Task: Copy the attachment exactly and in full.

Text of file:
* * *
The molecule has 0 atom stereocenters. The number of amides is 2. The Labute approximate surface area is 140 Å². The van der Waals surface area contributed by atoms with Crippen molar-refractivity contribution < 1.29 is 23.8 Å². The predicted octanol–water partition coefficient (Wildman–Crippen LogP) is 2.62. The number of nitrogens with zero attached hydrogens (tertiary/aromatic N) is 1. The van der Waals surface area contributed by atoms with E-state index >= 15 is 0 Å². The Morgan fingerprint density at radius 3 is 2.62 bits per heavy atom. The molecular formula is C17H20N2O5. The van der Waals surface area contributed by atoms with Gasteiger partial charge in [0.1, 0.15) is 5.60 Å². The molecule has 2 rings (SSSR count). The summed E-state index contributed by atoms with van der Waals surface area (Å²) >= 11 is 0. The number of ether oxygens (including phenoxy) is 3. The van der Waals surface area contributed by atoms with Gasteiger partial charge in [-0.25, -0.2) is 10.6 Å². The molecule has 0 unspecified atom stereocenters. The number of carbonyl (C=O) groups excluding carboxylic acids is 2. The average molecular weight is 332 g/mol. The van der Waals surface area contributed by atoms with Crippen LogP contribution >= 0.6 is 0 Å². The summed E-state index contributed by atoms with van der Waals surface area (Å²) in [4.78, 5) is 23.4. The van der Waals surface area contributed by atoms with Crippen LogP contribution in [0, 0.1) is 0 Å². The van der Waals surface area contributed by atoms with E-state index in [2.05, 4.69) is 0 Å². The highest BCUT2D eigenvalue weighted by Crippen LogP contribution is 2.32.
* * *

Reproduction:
The molecule has 0 atom stereocenters. The number of amides is 2. The Labute approximate surface area is 140 Å². The van der Waals surface area contributed by atoms with Crippen molar-refractivity contribution < 1.29 is 23.8 Å². The predicted octanol–water partition coefficient (Wildman–Crippen LogP) is 2.62. The number of nitrogens with zero attached hydrogens (tertiary/aromatic N) is 1. The van der Waals surface area contributed by atoms with E-state index >= 15 is 0 Å². The Morgan fingerprint density at radius 3 is 2.62 bits per heavy atom. The molecular formula is C17H20N2O5. The van der Waals surface area contributed by atoms with Gasteiger partial charge in [0.1, 0.15) is 5.60 Å². The molecule has 2 rings (SSSR count). The summed E-state index contributed by atoms with van der Waals surface area (Å²) >= 11 is 0. The number of ether oxygens (including phenoxy) is 3. The van der Waals surface area contributed by atoms with Gasteiger partial charge in [-0.25, -0.2) is 10.6 Å². The molecule has 0 unspecified atom stereocenters. The number of carbonyl (C=O) groups excluding carboxylic acids is 2. The average molecular weight is 332 g/mol. The van der Waals surface area contributed by atoms with Crippen LogP contribution >= 0.6 is 0 Å². The summed E-state index contributed by atoms with van der Waals surface area (Å²) in [4.78, 5) is 23.4. The van der Waals surface area contributed by atoms with Crippen LogP contribution in [0, 0.1) is 0 Å². The van der Waals surface area contributed by atoms with E-state index in [2.05, 4.69) is 0 Å². The highest BCUT2D eigenvalue weighted by Crippen LogP contribution is 2.32.